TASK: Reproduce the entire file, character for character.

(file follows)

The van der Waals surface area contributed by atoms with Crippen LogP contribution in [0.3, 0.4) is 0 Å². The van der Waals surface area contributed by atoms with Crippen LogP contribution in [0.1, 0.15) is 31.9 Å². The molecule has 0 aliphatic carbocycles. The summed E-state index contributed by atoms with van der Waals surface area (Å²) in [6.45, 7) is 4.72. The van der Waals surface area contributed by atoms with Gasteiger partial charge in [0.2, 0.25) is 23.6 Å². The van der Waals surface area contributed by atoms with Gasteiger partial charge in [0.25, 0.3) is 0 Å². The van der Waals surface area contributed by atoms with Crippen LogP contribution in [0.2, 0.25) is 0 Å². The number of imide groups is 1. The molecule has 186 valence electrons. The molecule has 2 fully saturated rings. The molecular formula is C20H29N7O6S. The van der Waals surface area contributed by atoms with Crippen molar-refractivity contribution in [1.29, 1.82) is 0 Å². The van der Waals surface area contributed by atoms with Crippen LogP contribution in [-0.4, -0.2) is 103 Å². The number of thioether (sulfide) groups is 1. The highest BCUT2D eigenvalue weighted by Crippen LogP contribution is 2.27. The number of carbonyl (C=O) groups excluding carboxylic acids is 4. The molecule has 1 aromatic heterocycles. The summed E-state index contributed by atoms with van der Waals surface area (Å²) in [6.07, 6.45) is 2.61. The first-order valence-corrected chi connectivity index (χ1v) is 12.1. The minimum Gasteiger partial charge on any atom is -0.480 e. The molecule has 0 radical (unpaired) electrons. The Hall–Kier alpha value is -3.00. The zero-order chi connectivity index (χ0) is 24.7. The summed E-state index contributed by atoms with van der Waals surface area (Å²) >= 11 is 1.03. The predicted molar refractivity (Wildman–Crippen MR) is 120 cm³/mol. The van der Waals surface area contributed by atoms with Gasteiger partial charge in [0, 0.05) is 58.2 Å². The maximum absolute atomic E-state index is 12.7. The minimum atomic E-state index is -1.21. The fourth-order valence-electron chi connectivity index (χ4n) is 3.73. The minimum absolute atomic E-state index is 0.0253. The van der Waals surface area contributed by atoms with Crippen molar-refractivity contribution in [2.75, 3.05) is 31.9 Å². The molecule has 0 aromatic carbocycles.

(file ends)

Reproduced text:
The van der Waals surface area contributed by atoms with Crippen LogP contribution in [0.3, 0.4) is 0 Å². The van der Waals surface area contributed by atoms with Crippen LogP contribution in [0.1, 0.15) is 31.9 Å². The molecule has 0 aliphatic carbocycles. The summed E-state index contributed by atoms with van der Waals surface area (Å²) in [6.45, 7) is 4.72. The van der Waals surface area contributed by atoms with Gasteiger partial charge in [0.2, 0.25) is 23.6 Å². The van der Waals surface area contributed by atoms with Gasteiger partial charge in [0.25, 0.3) is 0 Å². The van der Waals surface area contributed by atoms with Crippen LogP contribution in [0.2, 0.25) is 0 Å². The number of imide groups is 1. The molecule has 186 valence electrons. The molecule has 2 fully saturated rings. The molecular formula is C20H29N7O6S. The van der Waals surface area contributed by atoms with Crippen molar-refractivity contribution in [1.29, 1.82) is 0 Å². The van der Waals surface area contributed by atoms with Crippen LogP contribution in [-0.4, -0.2) is 103 Å². The number of thioether (sulfide) groups is 1. The highest BCUT2D eigenvalue weighted by Crippen LogP contribution is 2.27. The number of carbonyl (C=O) groups excluding carboxylic acids is 4. The molecule has 1 aromatic heterocycles. The summed E-state index contributed by atoms with van der Waals surface area (Å²) in [6.07, 6.45) is 2.61. The first-order valence-corrected chi connectivity index (χ1v) is 12.1. The minimum Gasteiger partial charge on any atom is -0.480 e. The molecule has 0 radical (unpaired) electrons. The Hall–Kier alpha value is -3.00. The zero-order chi connectivity index (χ0) is 24.7. The summed E-state index contributed by atoms with van der Waals surface area (Å²) >= 11 is 1.03. The predicted molar refractivity (Wildman–Crippen MR) is 120 cm³/mol. The van der Waals surface area contributed by atoms with Gasteiger partial charge in [0, 0.05) is 58.2 Å². The maximum absolute atomic E-state index is 12.7. The minimum atomic E-state index is -1.21. The fourth-order valence-electron chi connectivity index (χ4n) is 3.73. The minimum absolute atomic E-state index is 0.0253. The van der Waals surface area contributed by atoms with Crippen molar-refractivity contribution in [2.75, 3.05) is 31.9 Å². The molecule has 0 aromatic carbocycles.